Braun: Conservatives Must ‘Weigh in with their Senators’ to Stop Same-Sex Marriage Bill
Senate Majority Leader Chuck Schumer (D-N.Y.) has declared his intention to push through a bill to codify same-sex marriage “in the coming weeks.” The measure, called the Respect for Marriage Act, would override a 1996 law defining marriage as “only a legal union between one man and one woman as husband and wife” and reinforce the Supreme Court’s controversial Obergefell decision with the force of federal statute.
“This is a political ploy. Clearly, there’s not going to be any further Supreme Court move,” observed Senator Mike Braun (R-Ind.) on “Washington Watch.” “They’re trying to do it purely for political reasons, feeling a little bit of oomph and strength from Roe v. Wade. … I don’t know that that even helps him in the midterms, but I think that emboldened them here.”
Democrats initiated the bill as a partisan talking point, but they were surprised when 47 House Republicans joined the Democrats in passing the bill in July. “The so-called Respect for Marriage Act undermines fundamentally important principles on marriage, family, and religious liberty. We draw the line here,” said Tony Perkins, president of FRC and FRC Action. FRC Action announced it would oppose representatives who voted for the bill.
Now, Democrats think they might have a shot at passing the bill into law. “Far from being a theoretical exercise, codifying marriage equality would have a dramatic long-term impact on millions of people at a time when our rights are under siege,” Schumer said. Perkins responded, “He’s right about one thing. It would have an impact on millions. That is, millions of people who adhere to their faith.”
But first, the Democrats must get the bill through the Senate. To do so, they need 60 votes — including 10 Republicans — to end debate and proceed to a vote. “Right now, there are only three Republicans that have said they would throw in with all 50 Democrats,” explained Braun. “They have to find seven more.”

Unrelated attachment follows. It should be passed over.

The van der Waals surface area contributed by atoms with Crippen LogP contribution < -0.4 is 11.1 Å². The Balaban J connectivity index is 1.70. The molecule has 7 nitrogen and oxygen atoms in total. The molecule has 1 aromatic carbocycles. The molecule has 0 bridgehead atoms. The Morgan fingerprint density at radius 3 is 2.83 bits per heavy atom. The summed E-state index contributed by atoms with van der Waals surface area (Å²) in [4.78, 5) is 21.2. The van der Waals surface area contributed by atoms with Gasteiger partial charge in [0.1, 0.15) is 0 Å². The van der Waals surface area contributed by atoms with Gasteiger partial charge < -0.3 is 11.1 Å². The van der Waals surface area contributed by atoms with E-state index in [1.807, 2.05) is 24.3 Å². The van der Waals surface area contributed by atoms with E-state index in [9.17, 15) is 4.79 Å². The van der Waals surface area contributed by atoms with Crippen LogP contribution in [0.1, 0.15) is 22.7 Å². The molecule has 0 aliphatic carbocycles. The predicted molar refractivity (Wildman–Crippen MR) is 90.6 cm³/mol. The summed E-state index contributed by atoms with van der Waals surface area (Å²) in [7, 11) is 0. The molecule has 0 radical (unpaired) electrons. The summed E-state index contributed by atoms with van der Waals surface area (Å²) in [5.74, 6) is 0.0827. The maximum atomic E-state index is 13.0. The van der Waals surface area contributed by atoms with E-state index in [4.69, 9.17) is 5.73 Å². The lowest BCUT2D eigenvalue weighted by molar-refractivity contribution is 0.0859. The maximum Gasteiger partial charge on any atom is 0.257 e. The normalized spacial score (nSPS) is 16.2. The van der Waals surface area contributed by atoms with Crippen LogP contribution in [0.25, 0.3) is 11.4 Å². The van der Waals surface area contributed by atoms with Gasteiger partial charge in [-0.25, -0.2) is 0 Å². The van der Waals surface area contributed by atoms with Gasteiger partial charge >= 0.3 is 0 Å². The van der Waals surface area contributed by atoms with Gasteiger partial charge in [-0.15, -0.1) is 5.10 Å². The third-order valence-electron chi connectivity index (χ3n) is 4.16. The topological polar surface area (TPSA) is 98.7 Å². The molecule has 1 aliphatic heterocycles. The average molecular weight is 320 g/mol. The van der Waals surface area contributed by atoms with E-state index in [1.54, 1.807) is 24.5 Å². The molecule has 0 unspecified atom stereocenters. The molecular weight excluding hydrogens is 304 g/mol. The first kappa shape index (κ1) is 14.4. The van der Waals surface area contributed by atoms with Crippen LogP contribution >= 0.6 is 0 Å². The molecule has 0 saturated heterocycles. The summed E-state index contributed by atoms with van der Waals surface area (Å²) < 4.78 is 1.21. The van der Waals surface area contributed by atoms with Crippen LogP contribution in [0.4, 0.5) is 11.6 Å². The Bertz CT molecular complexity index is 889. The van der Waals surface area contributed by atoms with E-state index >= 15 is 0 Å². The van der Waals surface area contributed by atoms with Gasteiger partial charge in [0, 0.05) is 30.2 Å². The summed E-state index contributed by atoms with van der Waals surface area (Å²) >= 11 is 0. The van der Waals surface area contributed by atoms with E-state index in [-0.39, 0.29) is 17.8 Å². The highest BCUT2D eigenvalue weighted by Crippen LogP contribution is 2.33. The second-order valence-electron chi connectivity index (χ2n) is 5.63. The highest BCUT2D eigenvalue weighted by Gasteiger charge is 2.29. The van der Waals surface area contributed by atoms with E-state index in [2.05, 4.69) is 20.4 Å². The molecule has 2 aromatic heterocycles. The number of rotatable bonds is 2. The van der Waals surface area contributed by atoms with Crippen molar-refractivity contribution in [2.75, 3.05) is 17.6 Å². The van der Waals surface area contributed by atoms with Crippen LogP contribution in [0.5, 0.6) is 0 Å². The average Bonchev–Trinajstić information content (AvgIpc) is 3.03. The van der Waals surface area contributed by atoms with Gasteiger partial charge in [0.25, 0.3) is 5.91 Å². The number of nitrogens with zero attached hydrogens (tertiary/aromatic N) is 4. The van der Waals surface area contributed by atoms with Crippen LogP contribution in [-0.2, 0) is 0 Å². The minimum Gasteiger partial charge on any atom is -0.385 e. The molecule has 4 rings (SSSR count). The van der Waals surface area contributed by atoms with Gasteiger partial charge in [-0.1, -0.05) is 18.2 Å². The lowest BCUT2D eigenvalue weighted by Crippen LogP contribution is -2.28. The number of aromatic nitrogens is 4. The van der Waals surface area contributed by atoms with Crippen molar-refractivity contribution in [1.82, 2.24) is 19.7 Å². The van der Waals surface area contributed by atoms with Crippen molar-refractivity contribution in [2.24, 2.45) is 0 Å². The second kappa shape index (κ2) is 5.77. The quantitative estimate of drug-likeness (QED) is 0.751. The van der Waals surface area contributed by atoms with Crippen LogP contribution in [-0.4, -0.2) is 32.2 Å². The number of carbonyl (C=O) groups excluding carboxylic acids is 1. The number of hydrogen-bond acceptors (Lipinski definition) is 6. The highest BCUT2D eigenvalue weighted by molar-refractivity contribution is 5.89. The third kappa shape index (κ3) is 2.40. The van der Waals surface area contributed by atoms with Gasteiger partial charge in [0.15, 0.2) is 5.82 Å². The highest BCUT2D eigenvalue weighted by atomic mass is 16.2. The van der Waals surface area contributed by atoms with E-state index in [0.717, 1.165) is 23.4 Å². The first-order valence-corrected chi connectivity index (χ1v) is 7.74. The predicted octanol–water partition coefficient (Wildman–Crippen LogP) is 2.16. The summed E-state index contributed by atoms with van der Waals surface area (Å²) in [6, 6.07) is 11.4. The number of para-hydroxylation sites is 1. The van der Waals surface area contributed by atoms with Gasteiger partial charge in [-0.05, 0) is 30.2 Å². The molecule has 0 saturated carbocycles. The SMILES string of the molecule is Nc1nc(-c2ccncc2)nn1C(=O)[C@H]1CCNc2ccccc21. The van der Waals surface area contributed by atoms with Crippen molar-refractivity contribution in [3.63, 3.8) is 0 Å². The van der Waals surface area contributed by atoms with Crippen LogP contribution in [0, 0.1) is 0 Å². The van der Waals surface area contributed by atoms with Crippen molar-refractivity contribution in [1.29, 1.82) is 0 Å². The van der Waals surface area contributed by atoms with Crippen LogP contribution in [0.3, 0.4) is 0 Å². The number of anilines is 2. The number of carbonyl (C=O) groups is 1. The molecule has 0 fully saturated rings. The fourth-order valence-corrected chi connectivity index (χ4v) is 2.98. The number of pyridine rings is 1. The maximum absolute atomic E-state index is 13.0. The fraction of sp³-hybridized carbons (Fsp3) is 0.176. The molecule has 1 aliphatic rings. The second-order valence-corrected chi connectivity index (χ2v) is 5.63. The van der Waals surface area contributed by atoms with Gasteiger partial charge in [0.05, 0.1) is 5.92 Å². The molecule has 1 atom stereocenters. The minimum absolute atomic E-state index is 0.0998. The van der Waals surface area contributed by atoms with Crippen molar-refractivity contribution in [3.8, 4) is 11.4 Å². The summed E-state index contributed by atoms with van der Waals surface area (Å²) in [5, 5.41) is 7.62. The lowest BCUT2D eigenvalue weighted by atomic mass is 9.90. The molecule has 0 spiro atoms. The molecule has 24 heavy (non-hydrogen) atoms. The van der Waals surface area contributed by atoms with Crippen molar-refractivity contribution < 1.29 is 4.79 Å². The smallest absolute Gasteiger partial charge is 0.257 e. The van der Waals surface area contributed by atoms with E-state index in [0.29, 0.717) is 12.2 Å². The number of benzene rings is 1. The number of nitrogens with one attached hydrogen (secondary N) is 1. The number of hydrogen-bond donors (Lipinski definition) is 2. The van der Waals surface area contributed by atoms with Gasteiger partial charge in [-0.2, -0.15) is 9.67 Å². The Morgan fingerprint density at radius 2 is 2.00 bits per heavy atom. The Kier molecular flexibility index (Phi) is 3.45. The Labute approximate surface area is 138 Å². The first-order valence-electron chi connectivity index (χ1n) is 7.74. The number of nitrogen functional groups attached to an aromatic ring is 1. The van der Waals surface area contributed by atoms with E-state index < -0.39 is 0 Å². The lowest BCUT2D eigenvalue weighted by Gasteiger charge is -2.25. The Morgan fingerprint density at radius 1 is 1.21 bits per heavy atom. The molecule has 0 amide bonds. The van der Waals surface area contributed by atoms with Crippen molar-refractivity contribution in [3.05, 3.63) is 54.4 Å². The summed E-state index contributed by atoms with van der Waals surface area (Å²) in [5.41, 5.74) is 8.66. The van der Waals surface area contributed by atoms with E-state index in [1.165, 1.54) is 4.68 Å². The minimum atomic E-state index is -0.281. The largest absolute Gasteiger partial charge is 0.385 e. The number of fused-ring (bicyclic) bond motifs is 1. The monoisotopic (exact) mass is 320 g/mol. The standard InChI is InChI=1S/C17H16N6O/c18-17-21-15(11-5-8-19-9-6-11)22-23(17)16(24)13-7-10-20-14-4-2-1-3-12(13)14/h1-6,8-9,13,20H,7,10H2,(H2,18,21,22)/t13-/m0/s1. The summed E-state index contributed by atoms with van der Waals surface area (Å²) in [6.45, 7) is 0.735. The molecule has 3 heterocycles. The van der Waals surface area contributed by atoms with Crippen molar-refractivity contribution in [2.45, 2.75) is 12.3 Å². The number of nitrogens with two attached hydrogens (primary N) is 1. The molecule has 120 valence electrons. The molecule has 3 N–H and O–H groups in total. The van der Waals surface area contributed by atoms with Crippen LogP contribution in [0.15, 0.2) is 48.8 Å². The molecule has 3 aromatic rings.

- One: Senator Susan Collins (R-Maine) helped introduce the bill and publicly endorsed it in The Washington Post.
- Two: Senator Rob Portman (R-Ohio) is “the one that’s kind of negotiating with the Democrats on this,” Perkins, who hosts “Washington Watch,” told listeners. “From my sources, talking to various senators, he’s the one that says he’s working to take care of the religious freedom concerns. But what he’s proposing falls far short. And I’m not sure there is a resolution.”
- Three: When asked whether he would support the bill, Senator Thom Tillis (R-N.C.) said he “probably will.”
“My advice to your group,” said Braun, is to “figure out those seven additional [senators]. … Find out who they are and urge them not to vote for it.” “He is right on. You need to contact your senators on this,” Perkins added. “I do want to thank so many of our listeners who have already called your senators. I know that because I’ve heard from them, and so, it’s making a difference.”
Perkins continued, “I was talking to one of the key senators that’s spearheading the opposition today. [He] said, ‘keep it coming. It’s making a difference. We’re keeping this thing bottled up.’ But as soon as we step back, they’ll push it through. So be sure [to call]. And, even if you’ve called your senator, do it again.” Braun agreed. “Anybody out there needs to really weigh in with their senators so that we don’t get to that 60[-vote] threshold.”
Joshua Arnold is a staff writer at The Washington Stand.